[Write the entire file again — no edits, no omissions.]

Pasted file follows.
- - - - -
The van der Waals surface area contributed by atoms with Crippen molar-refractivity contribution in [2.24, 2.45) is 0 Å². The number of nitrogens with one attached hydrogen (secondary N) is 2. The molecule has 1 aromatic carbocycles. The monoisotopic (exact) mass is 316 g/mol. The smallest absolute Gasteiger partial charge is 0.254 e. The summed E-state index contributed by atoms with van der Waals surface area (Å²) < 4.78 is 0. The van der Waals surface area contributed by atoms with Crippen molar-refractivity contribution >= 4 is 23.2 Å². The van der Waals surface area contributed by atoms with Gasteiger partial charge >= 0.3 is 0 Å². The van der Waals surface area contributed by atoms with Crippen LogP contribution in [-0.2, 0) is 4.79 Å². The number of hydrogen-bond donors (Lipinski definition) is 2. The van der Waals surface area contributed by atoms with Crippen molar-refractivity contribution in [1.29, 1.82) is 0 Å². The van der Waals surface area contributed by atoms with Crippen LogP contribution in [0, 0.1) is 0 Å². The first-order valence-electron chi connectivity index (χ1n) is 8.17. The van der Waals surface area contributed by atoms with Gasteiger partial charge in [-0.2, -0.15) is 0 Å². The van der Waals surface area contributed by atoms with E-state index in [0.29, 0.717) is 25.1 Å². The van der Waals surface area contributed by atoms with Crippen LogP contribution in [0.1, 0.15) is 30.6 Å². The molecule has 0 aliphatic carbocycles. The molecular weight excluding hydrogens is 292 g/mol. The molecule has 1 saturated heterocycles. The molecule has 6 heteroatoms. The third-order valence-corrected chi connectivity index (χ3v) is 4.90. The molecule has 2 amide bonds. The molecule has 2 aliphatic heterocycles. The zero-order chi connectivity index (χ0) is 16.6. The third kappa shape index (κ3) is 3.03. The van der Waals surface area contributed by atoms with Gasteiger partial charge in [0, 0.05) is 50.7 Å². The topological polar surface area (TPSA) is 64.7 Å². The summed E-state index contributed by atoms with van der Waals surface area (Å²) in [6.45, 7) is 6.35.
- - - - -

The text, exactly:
The van der Waals surface area contributed by atoms with Crippen molar-refractivity contribution in [2.24, 2.45) is 0 Å². The number of nitrogens with one attached hydrogen (secondary N) is 2. The molecule has 1 aromatic carbocycles. The monoisotopic (exact) mass is 316 g/mol. The smallest absolute Gasteiger partial charge is 0.254 e. The summed E-state index contributed by atoms with van der Waals surface area (Å²) < 4.78 is 0. The van der Waals surface area contributed by atoms with Crippen molar-refractivity contribution >= 4 is 23.2 Å². The van der Waals surface area contributed by atoms with Gasteiger partial charge >= 0.3 is 0 Å². The van der Waals surface area contributed by atoms with Crippen LogP contribution in [-0.2, 0) is 4.79 Å². The number of hydrogen-bond donors (Lipinski definition) is 2. The van der Waals surface area contributed by atoms with Crippen molar-refractivity contribution in [1.29, 1.82) is 0 Å². The van der Waals surface area contributed by atoms with Crippen LogP contribution in [0, 0.1) is 0 Å². The first-order valence-electron chi connectivity index (χ1n) is 8.17. The van der Waals surface area contributed by atoms with Gasteiger partial charge in [-0.2, -0.15) is 0 Å². The van der Waals surface area contributed by atoms with E-state index in [0.29, 0.717) is 25.1 Å². The van der Waals surface area contributed by atoms with Crippen LogP contribution in [0.1, 0.15) is 30.6 Å². The molecule has 0 aliphatic carbocycles. The molecular weight excluding hydrogens is 292 g/mol. The molecule has 1 saturated heterocycles. The molecule has 6 heteroatoms. The third-order valence-corrected chi connectivity index (χ3v) is 4.90. The molecule has 2 amide bonds. The molecule has 2 aliphatic heterocycles. The zero-order chi connectivity index (χ0) is 16.6. The third kappa shape index (κ3) is 3.03. The van der Waals surface area contributed by atoms with Gasteiger partial charge in [0, 0.05) is 50.7 Å². The topological polar surface area (TPSA) is 64.7 Å². The summed E-state index contributed by atoms with van der Waals surface area (Å²) in [6.45, 7) is 6.35.